Italy has admitted to informally returning migrants to Slovenia simply by putting pen to paper.
It's an illegal procedure, according to legal experts, and has been found to trigger a chain of transfer that not only leads migrants out of Italy, but out of the European Union, too, by passing them through Croatia on to Bosnia and Herzegovina.
There's no written evidence, no trace, and no publicly available documents.
Migrants are simply found at the station in Trieste, Italy, before being ushered into a van and vanishing like ghosts. Reappearing in Bosnia, they are now firmly outside the bloc having often suffered widely reported brutalities from Croatian police.
ASGI, the Italian Association for Legal Studies on Immigration, said this act amounted to illegal rejection, and lawyers in Slovenia agreed.
But Italy's interior ministry was not so quick to concur. It instead defined the rejections as "informal readmission procedures" and argued that yes, they are perfectly legal.
The interior ministry said the procedure does not "involve the drafting of a formal provision" and is actually part of "consolidated practice" that works on the basis of an agreement between Italy and Slovenia from 1996 - eight years before Ljubljana joined the EU.
Italy claims that this agreement can therefore be enacted "even if the intention to seek international protection is expressed [by migrants]."
But on this, the European Commission's stance is clear, telling Euronews that member states cannot transfer asylum seekers to another neighbouring state simply because they arrived from there.
Ahmed's story: from Trieste station to Bosnia in 24 hours
On July 20, Ahmed*, from Pakistan, was found by police in a square in front of Trieste station with two other groups of migrants. They had left Bosnia a few days earlier, attempting the so-called "game".
Taken alongside the others to a tent, the group was fingerprinted and asked to speak with a cultural mediator. Ahmed was guaranteed the possibility of obtaining asylum in Italy.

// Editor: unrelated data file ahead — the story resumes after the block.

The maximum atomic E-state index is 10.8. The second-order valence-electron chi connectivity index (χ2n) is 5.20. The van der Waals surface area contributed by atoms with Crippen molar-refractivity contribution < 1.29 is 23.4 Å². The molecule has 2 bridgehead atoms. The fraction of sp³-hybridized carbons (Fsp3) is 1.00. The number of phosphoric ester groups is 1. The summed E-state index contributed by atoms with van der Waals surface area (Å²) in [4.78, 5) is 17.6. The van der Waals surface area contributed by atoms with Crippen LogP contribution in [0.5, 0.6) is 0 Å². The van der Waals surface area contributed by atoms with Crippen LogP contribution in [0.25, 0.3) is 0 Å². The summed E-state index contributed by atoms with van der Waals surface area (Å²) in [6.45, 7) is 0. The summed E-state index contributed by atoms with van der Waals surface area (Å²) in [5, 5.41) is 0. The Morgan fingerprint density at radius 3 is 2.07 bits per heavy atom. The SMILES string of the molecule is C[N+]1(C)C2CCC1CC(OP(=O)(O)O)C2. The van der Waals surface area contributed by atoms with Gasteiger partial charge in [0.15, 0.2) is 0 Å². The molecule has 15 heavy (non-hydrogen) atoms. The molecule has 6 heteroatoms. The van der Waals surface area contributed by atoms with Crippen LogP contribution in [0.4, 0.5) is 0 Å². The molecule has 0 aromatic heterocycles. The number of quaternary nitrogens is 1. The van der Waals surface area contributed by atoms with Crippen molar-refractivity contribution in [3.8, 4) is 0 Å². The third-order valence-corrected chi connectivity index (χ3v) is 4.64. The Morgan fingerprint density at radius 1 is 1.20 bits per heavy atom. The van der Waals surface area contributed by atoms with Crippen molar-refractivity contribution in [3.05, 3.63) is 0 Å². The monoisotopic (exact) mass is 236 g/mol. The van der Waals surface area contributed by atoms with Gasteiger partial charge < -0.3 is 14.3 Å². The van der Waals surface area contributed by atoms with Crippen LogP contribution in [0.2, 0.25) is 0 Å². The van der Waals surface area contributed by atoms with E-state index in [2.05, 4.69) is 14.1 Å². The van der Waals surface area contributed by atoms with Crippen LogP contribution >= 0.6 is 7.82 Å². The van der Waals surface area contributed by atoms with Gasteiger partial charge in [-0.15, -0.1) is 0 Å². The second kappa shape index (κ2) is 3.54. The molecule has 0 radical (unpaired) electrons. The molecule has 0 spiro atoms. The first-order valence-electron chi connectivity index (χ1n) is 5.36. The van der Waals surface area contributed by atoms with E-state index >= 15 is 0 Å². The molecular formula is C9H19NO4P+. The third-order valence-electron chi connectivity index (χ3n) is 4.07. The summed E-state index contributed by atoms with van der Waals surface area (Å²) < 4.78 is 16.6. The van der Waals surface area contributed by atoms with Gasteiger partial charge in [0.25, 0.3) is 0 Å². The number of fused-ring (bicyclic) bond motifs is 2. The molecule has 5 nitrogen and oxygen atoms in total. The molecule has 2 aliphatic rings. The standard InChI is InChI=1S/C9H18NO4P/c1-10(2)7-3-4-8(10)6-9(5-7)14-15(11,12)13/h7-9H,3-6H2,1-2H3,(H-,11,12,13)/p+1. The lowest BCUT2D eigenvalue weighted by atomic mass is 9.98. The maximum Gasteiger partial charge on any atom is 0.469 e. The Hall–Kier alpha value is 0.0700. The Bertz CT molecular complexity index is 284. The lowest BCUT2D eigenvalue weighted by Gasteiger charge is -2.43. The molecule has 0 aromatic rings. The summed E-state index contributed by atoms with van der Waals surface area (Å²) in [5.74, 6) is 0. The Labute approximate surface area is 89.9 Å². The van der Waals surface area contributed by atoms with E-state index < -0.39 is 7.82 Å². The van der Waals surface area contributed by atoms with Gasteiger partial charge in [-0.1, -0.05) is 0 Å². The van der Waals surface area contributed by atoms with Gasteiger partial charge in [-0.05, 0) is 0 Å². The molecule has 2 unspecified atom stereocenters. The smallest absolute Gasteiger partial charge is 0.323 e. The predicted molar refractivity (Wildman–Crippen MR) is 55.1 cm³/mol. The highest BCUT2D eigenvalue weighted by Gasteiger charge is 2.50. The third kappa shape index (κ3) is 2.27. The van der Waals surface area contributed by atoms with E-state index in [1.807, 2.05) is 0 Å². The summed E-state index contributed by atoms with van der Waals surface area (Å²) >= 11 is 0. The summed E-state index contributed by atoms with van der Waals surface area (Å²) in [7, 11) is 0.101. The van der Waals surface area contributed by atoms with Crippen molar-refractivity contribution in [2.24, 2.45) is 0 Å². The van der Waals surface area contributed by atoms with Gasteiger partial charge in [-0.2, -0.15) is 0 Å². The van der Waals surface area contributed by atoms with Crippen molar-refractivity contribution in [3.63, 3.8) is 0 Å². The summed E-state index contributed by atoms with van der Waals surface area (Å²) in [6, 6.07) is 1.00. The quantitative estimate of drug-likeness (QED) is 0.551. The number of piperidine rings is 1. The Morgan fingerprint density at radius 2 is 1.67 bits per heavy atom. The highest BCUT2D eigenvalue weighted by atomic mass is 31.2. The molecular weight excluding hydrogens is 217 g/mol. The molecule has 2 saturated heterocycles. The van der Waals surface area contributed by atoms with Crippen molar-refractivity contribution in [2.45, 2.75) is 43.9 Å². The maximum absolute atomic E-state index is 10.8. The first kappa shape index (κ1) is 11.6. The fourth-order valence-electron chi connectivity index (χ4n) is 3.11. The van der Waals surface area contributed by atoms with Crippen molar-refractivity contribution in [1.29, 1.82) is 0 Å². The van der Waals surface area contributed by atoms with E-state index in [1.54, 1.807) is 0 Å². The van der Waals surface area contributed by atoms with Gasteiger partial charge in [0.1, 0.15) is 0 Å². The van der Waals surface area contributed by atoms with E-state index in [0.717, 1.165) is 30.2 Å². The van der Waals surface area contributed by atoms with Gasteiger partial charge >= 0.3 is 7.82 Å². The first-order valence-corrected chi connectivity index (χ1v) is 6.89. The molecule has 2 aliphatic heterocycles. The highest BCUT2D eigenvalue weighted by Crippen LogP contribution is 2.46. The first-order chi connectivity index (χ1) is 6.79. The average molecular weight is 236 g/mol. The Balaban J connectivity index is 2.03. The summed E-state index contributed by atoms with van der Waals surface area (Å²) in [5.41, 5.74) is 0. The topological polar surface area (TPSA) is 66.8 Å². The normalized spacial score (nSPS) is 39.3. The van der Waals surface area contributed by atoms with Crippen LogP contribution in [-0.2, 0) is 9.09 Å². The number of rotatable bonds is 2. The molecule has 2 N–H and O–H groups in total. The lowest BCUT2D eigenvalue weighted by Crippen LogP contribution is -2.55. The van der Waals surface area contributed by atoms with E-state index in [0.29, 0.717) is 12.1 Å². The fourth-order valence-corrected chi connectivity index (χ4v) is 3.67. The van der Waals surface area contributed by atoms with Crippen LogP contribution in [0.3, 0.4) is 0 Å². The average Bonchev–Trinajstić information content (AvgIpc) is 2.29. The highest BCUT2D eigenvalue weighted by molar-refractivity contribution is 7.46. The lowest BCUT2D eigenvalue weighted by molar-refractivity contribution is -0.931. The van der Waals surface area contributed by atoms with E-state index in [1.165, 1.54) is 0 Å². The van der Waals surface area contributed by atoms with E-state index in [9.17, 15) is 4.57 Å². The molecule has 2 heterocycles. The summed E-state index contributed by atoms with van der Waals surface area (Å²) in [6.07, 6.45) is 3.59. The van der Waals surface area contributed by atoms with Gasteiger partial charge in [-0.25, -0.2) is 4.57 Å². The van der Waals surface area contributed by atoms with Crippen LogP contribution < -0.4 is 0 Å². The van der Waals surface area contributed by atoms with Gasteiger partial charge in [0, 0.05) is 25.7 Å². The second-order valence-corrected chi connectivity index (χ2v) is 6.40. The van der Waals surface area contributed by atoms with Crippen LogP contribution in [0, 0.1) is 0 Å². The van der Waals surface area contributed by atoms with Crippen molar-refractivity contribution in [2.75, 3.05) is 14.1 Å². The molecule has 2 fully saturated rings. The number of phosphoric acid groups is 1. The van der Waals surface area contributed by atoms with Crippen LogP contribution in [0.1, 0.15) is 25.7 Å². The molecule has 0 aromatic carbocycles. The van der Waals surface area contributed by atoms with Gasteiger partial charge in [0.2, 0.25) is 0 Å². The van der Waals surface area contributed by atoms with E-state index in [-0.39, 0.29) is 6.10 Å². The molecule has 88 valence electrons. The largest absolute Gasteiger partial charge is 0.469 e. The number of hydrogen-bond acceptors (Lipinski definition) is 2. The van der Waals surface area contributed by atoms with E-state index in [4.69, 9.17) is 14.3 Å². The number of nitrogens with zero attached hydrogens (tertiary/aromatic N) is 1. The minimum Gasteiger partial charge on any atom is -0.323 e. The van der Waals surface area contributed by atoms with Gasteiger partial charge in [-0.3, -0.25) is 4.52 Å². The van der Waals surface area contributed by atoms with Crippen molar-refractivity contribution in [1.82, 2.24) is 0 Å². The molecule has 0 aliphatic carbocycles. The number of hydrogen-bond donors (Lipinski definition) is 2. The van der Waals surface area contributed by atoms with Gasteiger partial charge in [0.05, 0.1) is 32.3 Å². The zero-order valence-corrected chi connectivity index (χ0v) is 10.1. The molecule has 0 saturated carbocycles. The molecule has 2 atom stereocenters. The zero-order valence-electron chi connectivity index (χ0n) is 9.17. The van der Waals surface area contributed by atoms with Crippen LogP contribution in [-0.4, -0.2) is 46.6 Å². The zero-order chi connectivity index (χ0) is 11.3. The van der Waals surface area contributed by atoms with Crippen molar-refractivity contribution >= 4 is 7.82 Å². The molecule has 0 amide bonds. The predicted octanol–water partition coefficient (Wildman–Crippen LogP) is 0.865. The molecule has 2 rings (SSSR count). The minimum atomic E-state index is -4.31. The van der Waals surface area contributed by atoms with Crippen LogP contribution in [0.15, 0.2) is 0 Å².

But by 5 pm, he was transferred to a van and handed over to the Slovenian authorities. Spending the night in a police station, he was given food, had his fingerprints taken again, and was delivered along the chain to Croatian police the following morning.
That evening, at 8 pm, he was abandoned together with his travel companions on the Bosnian border, in the Velika Kladusa area.
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Ahmed's story was later retold to ISPIA, an NGO working in Bihać, Bosnia and Herzegovina.
He has now left - but before his departure, he and his travel companions spoke about the violence they say they also suffered at the hands of Croatian police on the Bosnian border. This included the destruction of personal belongings (backpacks, telephones, power banks, etc.), insults, beatings, destruction of documents and clothing (shoes and jackets).
The only document issued by the Trieste border police, and signed by the boys, is a "report of identification, election/declaration of domicile and appointment of the defender made by an investigated person". It included a complaint for illegal entry into the country.
Ahmed managed to hide this document along the way.
The complaint highlights two things: The first, is that Italian police admit that people have entered Italy. The second is that the speed of the readmission procedure does not allow someone to defend themselves from this complaint.